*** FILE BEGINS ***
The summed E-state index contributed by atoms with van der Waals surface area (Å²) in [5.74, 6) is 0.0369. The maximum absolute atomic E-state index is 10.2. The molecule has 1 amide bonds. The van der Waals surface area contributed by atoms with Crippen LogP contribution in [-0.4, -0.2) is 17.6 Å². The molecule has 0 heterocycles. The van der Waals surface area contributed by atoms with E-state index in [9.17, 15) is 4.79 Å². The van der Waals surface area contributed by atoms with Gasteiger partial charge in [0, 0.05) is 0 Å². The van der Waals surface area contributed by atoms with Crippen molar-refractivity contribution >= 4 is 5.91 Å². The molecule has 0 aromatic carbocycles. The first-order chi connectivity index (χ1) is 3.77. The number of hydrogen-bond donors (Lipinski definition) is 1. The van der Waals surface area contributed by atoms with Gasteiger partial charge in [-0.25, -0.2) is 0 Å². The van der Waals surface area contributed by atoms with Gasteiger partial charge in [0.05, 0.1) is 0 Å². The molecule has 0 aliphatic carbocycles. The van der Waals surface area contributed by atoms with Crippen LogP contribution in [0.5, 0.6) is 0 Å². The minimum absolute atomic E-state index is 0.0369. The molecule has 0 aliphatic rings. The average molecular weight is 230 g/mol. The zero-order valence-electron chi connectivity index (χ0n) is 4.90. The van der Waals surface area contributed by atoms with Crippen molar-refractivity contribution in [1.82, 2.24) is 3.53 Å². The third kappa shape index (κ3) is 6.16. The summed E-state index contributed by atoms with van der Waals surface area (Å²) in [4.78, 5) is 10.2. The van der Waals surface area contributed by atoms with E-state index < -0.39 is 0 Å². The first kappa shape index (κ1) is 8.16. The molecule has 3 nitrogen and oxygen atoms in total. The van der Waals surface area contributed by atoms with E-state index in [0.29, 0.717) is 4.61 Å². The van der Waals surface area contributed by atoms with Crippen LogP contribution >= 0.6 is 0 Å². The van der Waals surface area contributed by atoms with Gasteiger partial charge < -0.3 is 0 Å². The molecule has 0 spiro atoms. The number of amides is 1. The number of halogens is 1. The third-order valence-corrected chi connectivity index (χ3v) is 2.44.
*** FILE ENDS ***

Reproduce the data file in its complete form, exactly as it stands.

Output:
The summed E-state index contributed by atoms with van der Waals surface area (Å²) in [5.74, 6) is 0.0369. The maximum absolute atomic E-state index is 10.2. The molecule has 1 amide bonds. The van der Waals surface area contributed by atoms with Crippen LogP contribution in [-0.4, -0.2) is 17.6 Å². The molecule has 0 heterocycles. The van der Waals surface area contributed by atoms with E-state index in [9.17, 15) is 4.79 Å². The van der Waals surface area contributed by atoms with Gasteiger partial charge in [0, 0.05) is 0 Å². The van der Waals surface area contributed by atoms with Crippen molar-refractivity contribution >= 4 is 5.91 Å². The molecule has 0 aromatic carbocycles. The first-order chi connectivity index (χ1) is 3.77. The number of hydrogen-bond donors (Lipinski definition) is 1. The van der Waals surface area contributed by atoms with Gasteiger partial charge in [-0.25, -0.2) is 0 Å². The van der Waals surface area contributed by atoms with Gasteiger partial charge in [0.05, 0.1) is 0 Å². The molecule has 0 aliphatic carbocycles. The van der Waals surface area contributed by atoms with Crippen LogP contribution in [0.5, 0.6) is 0 Å². The minimum absolute atomic E-state index is 0.0369. The molecule has 0 aliphatic rings. The average molecular weight is 230 g/mol. The zero-order valence-electron chi connectivity index (χ0n) is 4.90. The van der Waals surface area contributed by atoms with Crippen molar-refractivity contribution in [1.82, 2.24) is 3.53 Å². The third kappa shape index (κ3) is 6.16. The summed E-state index contributed by atoms with van der Waals surface area (Å²) in [4.78, 5) is 10.2. The van der Waals surface area contributed by atoms with E-state index < -0.39 is 0 Å². The first kappa shape index (κ1) is 8.16. The molecule has 3 nitrogen and oxygen atoms in total. The van der Waals surface area contributed by atoms with E-state index in [0.29, 0.717) is 4.61 Å². The van der Waals surface area contributed by atoms with Crippen LogP contribution >= 0.6 is 0 Å². The van der Waals surface area contributed by atoms with Gasteiger partial charge < -0.3 is 0 Å². The molecule has 0 spiro atoms. The number of amides is 1. The number of halogens is 1. The third-order valence-corrected chi connectivity index (χ3v) is 2.44.